Although male elephants are capable of reproducing by 14 to 17 years of age, your adult males are usually unsuccessful in competing with their larger elders for the attention of receptive females. Since male elephants continue to grow throughout their lifetimes, and since larger males tend to be more successful at mating, the males most likely to pass their genes to future generations are those whose characteristics enable them to live long lives. Joyce Poole studied a population of African elephants in Amboseli National Park, Kenya, for 8 years. This data frame contains the number of successful matings and ages (at the study's beginning) of 41 male elephants.
A data frame with 41 observations on the following 2 variables.
Age of elephant at beginning of study
Number of successful matings
Ramsey, F.L. and Schafer, D.W. (2002). The Statistical Sleuth: A Course in Methods of Data Analysis (2nd ed), Duxbury.
Poole, J.H. (1989). Mate Guarding, Reproductive Success and Female Choice in African Elephants, Animal Behavior 37: 842–849.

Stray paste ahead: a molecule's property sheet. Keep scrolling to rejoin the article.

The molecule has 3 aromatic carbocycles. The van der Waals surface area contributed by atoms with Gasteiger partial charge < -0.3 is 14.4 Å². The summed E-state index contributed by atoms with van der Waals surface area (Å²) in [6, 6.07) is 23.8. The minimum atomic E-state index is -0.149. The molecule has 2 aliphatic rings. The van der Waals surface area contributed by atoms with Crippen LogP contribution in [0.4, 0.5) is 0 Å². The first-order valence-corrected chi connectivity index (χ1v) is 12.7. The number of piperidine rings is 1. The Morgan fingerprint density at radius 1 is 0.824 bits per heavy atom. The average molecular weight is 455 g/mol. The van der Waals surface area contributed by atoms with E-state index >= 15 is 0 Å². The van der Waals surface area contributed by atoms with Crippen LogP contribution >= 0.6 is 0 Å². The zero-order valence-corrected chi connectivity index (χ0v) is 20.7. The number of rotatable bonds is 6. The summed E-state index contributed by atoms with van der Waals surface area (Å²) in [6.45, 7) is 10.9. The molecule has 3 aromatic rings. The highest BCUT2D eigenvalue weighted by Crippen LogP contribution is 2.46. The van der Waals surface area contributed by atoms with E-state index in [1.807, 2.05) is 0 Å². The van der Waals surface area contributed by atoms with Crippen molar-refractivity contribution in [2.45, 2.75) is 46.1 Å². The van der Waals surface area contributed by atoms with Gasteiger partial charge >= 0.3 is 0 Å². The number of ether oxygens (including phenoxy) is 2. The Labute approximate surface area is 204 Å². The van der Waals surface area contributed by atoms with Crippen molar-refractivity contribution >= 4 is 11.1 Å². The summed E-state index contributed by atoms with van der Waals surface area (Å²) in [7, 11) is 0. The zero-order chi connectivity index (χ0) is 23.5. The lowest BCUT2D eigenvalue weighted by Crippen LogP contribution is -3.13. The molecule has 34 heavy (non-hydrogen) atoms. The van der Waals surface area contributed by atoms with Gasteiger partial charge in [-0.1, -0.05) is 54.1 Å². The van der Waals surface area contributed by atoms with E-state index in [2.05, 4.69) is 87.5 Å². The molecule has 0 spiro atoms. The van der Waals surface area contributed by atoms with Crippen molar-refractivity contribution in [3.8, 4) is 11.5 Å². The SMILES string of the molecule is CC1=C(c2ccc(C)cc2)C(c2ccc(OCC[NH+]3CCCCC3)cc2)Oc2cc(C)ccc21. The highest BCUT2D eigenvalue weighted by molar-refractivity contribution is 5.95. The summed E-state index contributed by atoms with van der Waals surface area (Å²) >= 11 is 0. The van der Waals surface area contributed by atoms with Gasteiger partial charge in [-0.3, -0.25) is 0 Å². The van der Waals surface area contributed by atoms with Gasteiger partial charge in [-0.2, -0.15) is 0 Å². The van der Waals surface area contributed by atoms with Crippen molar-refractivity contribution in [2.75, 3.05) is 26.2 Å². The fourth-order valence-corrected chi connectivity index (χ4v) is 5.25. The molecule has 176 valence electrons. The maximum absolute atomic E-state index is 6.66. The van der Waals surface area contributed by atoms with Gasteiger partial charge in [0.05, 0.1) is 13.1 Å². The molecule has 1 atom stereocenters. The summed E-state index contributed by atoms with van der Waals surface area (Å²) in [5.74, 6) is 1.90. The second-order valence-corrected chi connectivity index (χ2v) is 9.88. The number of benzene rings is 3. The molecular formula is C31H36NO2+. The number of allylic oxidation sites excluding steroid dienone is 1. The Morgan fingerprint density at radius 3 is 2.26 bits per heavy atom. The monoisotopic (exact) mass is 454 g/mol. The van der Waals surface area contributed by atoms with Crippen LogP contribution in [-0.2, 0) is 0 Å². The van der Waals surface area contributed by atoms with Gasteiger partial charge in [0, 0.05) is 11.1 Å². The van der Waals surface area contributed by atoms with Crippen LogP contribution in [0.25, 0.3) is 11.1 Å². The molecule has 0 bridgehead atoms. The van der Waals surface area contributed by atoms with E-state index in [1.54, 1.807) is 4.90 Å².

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str(case2201) attach(case2201) ## EXPLORATION AND MODEL BUILDING plot(Matings ~ Age, log="y") ageSquared <- Age^2 myGlm1 <- glm(Matings ~ Age + ageSquared, family=poisson) summary(myGlm1) # No evidence of a need for ageSquared ## INFERENCE AND INTERPRETATION myGlm2 <- update(myGlm1, ~ . - ageSquared) summary(myGlm2) beta <- myGlm2$coef exp(beta) #1.071107 exp(confint(myGlm2,2)) #1.042558 1.100360 # Interpretation: Associated with each 1 year increase in age is a 7% increase # in the mean number of matings (95% confidence interval 4% to 10% increase). ## GRAPHICAL DISPLAY FOR PRESENTATION plot(Matings ~ Age, ylab="Number of Successful Matings", xlab="Age of Male Elephant (Years)", main="Age and Number of Successful Matings for 41 African Elephants", pch=21, bg="green", cex=2, lwd=2) dummyAge <- seq(min(Age),max(Age), length=50) lp <- beta + beta*dummyAge curve <- exp(lp) lines(curve ~ dummyAge,lwd=2) detach(case2201)